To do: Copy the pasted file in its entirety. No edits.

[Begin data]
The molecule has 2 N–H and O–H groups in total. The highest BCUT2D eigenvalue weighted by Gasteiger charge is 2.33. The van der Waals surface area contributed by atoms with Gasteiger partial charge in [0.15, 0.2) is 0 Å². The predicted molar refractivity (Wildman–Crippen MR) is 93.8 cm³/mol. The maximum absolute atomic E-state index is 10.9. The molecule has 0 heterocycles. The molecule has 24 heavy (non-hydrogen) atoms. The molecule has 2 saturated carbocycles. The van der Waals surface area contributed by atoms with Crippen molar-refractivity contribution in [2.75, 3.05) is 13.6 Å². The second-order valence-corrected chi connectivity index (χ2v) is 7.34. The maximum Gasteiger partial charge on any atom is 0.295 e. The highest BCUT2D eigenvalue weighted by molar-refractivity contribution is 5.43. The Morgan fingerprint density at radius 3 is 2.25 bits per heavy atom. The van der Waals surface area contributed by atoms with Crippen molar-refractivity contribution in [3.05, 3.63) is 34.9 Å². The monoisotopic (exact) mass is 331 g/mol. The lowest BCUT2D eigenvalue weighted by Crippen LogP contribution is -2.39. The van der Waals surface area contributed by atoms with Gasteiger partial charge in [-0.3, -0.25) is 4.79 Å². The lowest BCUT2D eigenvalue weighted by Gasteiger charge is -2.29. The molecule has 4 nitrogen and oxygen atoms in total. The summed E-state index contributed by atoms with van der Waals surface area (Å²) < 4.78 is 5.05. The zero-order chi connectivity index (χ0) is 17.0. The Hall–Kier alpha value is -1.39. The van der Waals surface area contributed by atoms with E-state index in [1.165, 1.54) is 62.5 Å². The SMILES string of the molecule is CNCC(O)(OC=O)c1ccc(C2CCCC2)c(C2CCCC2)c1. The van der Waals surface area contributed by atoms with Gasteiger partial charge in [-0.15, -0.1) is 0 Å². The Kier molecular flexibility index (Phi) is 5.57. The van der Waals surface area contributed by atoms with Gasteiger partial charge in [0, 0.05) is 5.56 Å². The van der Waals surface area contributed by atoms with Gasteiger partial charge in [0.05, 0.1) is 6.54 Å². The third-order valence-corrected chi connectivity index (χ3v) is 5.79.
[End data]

The molecule has 2 N–H and O–H groups in total. The highest BCUT2D eigenvalue weighted by Gasteiger charge is 2.33. The van der Waals surface area contributed by atoms with Gasteiger partial charge in [0.15, 0.2) is 0 Å². The predicted molar refractivity (Wildman–Crippen MR) is 93.8 cm³/mol. The maximum absolute atomic E-state index is 10.9. The molecule has 0 heterocycles. The molecule has 24 heavy (non-hydrogen) atoms. The molecule has 2 saturated carbocycles. The van der Waals surface area contributed by atoms with Crippen molar-refractivity contribution in [2.75, 3.05) is 13.6 Å². The second-order valence-corrected chi connectivity index (χ2v) is 7.34. The maximum Gasteiger partial charge on any atom is 0.295 e. The highest BCUT2D eigenvalue weighted by molar-refractivity contribution is 5.43. The Morgan fingerprint density at radius 3 is 2.25 bits per heavy atom. The van der Waals surface area contributed by atoms with Crippen molar-refractivity contribution in [3.05, 3.63) is 34.9 Å². The monoisotopic (exact) mass is 331 g/mol. The lowest BCUT2D eigenvalue weighted by Crippen LogP contribution is -2.39. The van der Waals surface area contributed by atoms with Gasteiger partial charge in [-0.3, -0.25) is 4.79 Å². The lowest BCUT2D eigenvalue weighted by Gasteiger charge is -2.29. The molecule has 4 nitrogen and oxygen atoms in total. The summed E-state index contributed by atoms with van der Waals surface area (Å²) < 4.78 is 5.05. The zero-order chi connectivity index (χ0) is 17.0. The Hall–Kier alpha value is -1.39. The van der Waals surface area contributed by atoms with E-state index in [1.165, 1.54) is 62.5 Å². The SMILES string of the molecule is CNCC(O)(OC=O)c1ccc(C2CCCC2)c(C2CCCC2)c1. The van der Waals surface area contributed by atoms with Gasteiger partial charge in [-0.15, -0.1) is 0 Å². The Kier molecular flexibility index (Phi) is 5.57. The van der Waals surface area contributed by atoms with Gasteiger partial charge in [0, 0.05) is 5.56 Å². The van der Waals surface area contributed by atoms with Gasteiger partial charge in [0.05, 0.1) is 6.54 Å². The third-order valence-corrected chi connectivity index (χ3v) is 5.79.